Profile cover photo
Profile photo
Disa Health Care Clinic

Post is pinned.
#Abortion   #Abortionpills   #Cytotec   #Medicalabortion  

Who should not take the Abortion Pill?
Some women should not take Medical Abortion Pills.
Do not take Abortion pills if you:
• Have a pregnancy that is more than 63 days (9 weeks). Your healthcare provider may do a clinical examination, an ultrasound examination, or other testing to determine how far along you are in pregnancy.
 • Are using an IUD (intrauterine device or system). It must be taken out before you take Mifepristone.
 • Have been told by your healthcare provider that you have a pregnancy outside the uterus (ectopic pregnancy).
 • Have problems with your adrenal glands (chronic adrenal failure).
 • Take a medicine to thin your blood.
• Have a bleeding problem.
 • Have porphyria.
 • Take certain steroid medicines
• Are allergic to mifepristone, misoprostol, or medicines that contain misoprostol, such as Cytotec or Arthrotec. Ask your healthcare provider if you are not sure about all your medical conditions before taking this medicine to find out if you can take Mifepristone.


#MedicalAbortion #Pillabortion #Abortionpills #Mifepristone #Misoprostol #Cytotec

Medical abortion—also called medication abortion or the abortion pill—is a method of using pills to end a pregnancy through a process similar to a miscarriage. Like vacuum aspiration, medical abortion is very safe and effective. It also offers unique advantages. It provides a noninvasive method of ending an unwanted pregnancy that women can use in a range of settings, and often in their own homes.

The most effective medicines for inducing abortion are mifepristone and misoprostol used in combination. Medical abortion is especially promising for women most at risk of turning to dangerous or ineffective abortion methods, and for those for whom cost, distance or other factors make reaching other abortion services difficult or impossible. Millions of women around the world have already chosen this proven technology.

Contact us at: or 0117871222

#Abortion #Womensclinic #Womenshealth #Terminationofpregnancy #Medicalabortion

When are abortions performed?

Abortions have been legal in SA since 1996. Abortions are performed when a pregnant woman asks a doctor to terminate her pregnancy and a doctor agrees to it. In general, an abortion is requested when a woman is not able to accept the unwanted pregnancy and the prospect of having a child.

There are usually several reasons why women decide to have an abortion. Some of these are:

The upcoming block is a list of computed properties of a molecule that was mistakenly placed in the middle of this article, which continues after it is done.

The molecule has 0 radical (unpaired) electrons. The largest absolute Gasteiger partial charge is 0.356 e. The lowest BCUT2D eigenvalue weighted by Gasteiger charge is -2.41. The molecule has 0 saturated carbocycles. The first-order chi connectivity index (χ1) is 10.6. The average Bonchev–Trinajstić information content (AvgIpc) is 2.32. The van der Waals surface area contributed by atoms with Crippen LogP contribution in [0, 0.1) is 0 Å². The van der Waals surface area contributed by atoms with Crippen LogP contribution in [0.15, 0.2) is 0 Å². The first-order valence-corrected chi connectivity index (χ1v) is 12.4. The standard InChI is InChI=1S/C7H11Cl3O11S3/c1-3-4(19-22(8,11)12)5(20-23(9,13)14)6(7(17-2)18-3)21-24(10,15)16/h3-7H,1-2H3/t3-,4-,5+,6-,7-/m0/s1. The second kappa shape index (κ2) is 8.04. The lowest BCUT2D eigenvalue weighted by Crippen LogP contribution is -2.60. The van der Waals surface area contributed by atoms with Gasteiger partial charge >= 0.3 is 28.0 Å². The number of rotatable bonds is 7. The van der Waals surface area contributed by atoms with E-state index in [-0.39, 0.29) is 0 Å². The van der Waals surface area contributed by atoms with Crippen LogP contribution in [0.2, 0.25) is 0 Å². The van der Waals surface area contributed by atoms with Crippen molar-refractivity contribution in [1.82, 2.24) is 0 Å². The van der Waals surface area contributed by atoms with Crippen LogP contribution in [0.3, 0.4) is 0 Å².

•not being ready to raise a child
•lack of partner's support, absence of a partner, being in an abusive relationship
•need to complete education or keep a job
•having to raise other children
•financial situation and the lack of social support
•health problems
•pregnancies caused by incest or rape
•foetal abnormalities

Post has attachment
#STI #Sexuallytransmittedinfection #STD #Womensclinic #DISAclinic #

Every year, nearly 20 million new STIs occur in the United States, half of which infect young people ages 15-24. Yes, half. There’s no need to be alarmed, but it is important to be aware. Understanding the following will make it a little easier to spot the early signs of STIs, and help you take control of your own sexual health, while simultaneously being considerate of existing or potential partners. Remember, the best way to avoid contracting/passing on an STI is to 1. use condoms/dental dams 2. get tested regularly if you are sexually active, especially with several partners, and 3. communicate honestly with your partner.

What is a Sexually Transmitted Infection (STI)?
An STI is an infection passed from one person to another via sexual contact with genital, anal and oral areas. Because many people who have STIs don’t have obvious symptoms, it’s important to always have safe sex.

How are STIs caused?

STIs are caused by the spread of bacteria, viruses or parasites. Chlamydia, gonorrhea and syphilis are caused by bacteria. AIDS, genital herpes, hepatitis, genital warts, and cervical cancer are caused by viruses. Trichomoniasis and pubic lice are caused by parasites.

Do STIs have symptoms?

Not always. That’s why STIs can only be diagnosed through testing. However, common symptoms to watch out for include:
◦a burning sensation when urinating
◦pain during sex
◦unusual bleeding from the vagina after sex or between periods
◦unexplained fatigue, night sweats, and weight loss
◦sore throat, swollen glands groin or neck area, fever, and body aches
◦unusual discharge from the vagina, penis, or anus
◦itchiness around the genital area
◦rashes, sores, or small lumps on or around the penis, vagina, or anus

Avoiding STIs

Other than abstaining from sex entirely, internal and external condoms offer the best protection against STIs. A dental dam, which is a thin square of latex, can be used to prevent the spread of sexually transmitted infections during oral sex. Dams should be placed on the vulva or anus when the mouth, lips, or tongue are used for sexual stimulation. This barrier method keeps partners’ body fluids out of each other’s bodies and prevents skin-to-skin contact. The Sheer Glyde dam has been approved by the FDA for safer sex. They are even available in a variety of “fun and fruity” colors and flavors. You can also create your own dental dam using non-microwavable (nonporous to prevent bacteria and viruses from passing through) Saran Wrap, an internal or external condom that has been cut open, or a latex glove with the fingers cut off and one side cut down. Note: These methods are only effective when they cover the infected area. That’s why it is critical to swap sexual histories with your partner. It may feel awkward to ask your partner, but it’s totally a totally normal, healthy, and important conversation to have (#respect).

Can people who don’t have sex with multiple partners still get STIs?

Yes. Even if you’re currently in a monogamous relationship, you or your partner might have been previously infected without knowing it. Since STI symptoms may not show for months or even years or not at all, the only way to be sure you’re STI-free is to get tested.

I’m in a long-term relationship. Do I still need to use a condom?